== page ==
With the 1996 Panel, computer-assisted interviewing (CAI) was introduced. SIPP interviewers began using a laptop computer to collect survey data.2 CAI presents a number of advantages over interviewing with a paper instrument, the method used in previous panels (Chapter 2 of the SIPP Users' Guide). Survey elements appear seamless to both the interviewer and the respondent. In addition, the CAI instrument makes certain decisions about which questions to ask, whom to ask, and so forth, that were once left to the discretion of the interviewer. CAI also allows much of the core content from prior waves to be referenced in each interview. The CAI instrument uses responses and complicated logic from one part of the interview in subsequent parts of the interview, which permits checking for consistency and accuracy in the data while the interviewer is still in contact with the household.
This chapter will associate the word core with items in the survey that remain constant from one wave to the next, and the word topical with items that do not appear in every wave. For both the CAI instrument and the pre-1996 paper survey, data gathered every time the survey is conducted are referred to as core content. The core questionnaire collects critical labor force, income, and program participation data and is repeated at each interview. Questions asked periodically and targeted to specific topics outside the range of the core content provide topical content and are referred to as topical modules.
Cooperative, available respondents 15 years of age and older answer questions for themselves, to the extent possible. While questionnaires are not completed for household members under age 15, information is collected about them so that household members under age 15 are fully represented in the SIPP sample. When necessary, information in the CAI instrument is used to determine the next best person in the household with whom a dependent or proxy interview should be conducted; that is often, but not always, the reference person (Chapter 2 of the SIPP Users' Guide).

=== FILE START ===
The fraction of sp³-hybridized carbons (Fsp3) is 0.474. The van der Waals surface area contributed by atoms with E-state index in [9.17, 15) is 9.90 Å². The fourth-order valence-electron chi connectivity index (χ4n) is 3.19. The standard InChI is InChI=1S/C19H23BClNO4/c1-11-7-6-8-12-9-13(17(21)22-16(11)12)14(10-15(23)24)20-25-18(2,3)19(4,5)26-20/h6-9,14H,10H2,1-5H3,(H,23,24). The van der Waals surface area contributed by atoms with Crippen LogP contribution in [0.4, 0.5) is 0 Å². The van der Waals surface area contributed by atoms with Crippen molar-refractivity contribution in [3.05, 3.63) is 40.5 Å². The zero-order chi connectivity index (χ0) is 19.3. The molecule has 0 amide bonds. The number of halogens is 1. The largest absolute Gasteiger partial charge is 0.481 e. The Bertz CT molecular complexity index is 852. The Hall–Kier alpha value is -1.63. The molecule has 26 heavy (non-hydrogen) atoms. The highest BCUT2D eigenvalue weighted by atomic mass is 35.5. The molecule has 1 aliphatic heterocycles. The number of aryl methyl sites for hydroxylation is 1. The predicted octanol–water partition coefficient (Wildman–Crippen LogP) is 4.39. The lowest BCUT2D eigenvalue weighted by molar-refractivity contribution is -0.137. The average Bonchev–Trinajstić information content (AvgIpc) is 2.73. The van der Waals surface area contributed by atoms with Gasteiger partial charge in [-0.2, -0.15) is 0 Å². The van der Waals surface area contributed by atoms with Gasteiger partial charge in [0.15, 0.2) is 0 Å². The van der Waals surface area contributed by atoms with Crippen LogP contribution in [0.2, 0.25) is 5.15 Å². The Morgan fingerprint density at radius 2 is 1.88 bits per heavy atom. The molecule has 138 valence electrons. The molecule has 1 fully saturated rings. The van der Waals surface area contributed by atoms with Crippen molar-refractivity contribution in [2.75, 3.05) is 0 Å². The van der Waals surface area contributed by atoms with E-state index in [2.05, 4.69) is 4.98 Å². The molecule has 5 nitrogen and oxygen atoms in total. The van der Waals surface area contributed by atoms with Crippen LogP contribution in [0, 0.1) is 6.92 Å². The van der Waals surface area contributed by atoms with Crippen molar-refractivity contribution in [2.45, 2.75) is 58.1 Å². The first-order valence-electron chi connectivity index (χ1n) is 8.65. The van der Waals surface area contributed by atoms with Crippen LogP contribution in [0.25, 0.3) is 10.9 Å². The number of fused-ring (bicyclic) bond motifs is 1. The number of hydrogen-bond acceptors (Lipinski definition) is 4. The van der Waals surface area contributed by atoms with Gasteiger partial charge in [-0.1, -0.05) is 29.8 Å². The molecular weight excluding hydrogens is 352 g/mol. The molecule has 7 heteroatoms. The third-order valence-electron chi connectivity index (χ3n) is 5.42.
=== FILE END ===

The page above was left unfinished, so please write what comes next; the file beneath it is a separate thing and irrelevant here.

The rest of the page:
Skip patterns within SIPP control which questions are asked of each respondent. Skip patterns tailor the questions to the circumstances of the respondent and bypass irrelevant questions. For example, if a respondent has already said that he or she did not work during the reference period, the skip pattern will prevent the interviewer from asking the person what kind of job was held during that time. The CAI instrument automatically calls up the next relevant question, making the skip patterns transparent to both interviewers and respondents. Before the introduction of CAI, interviewers followed instructions on the paper survey in order to skip inappropriate questions. Figure 3-1 illustrates the way in which skip patterns worked in the paper survey. Since CAI handles skip patterns from "behind the scenes," Figure 3-1 might also be viewed as showing what is invisible in CAI.
|7c. Could . . . have taken a job during those weeks if one had been offered?|| __ Yes Skip to 7e|
|7d. What was the main reason . . . could not take a job during those weeks? Mark (x) only one.||__ Already had a job|
__ Temporary illness
__ Other (Specify) _____
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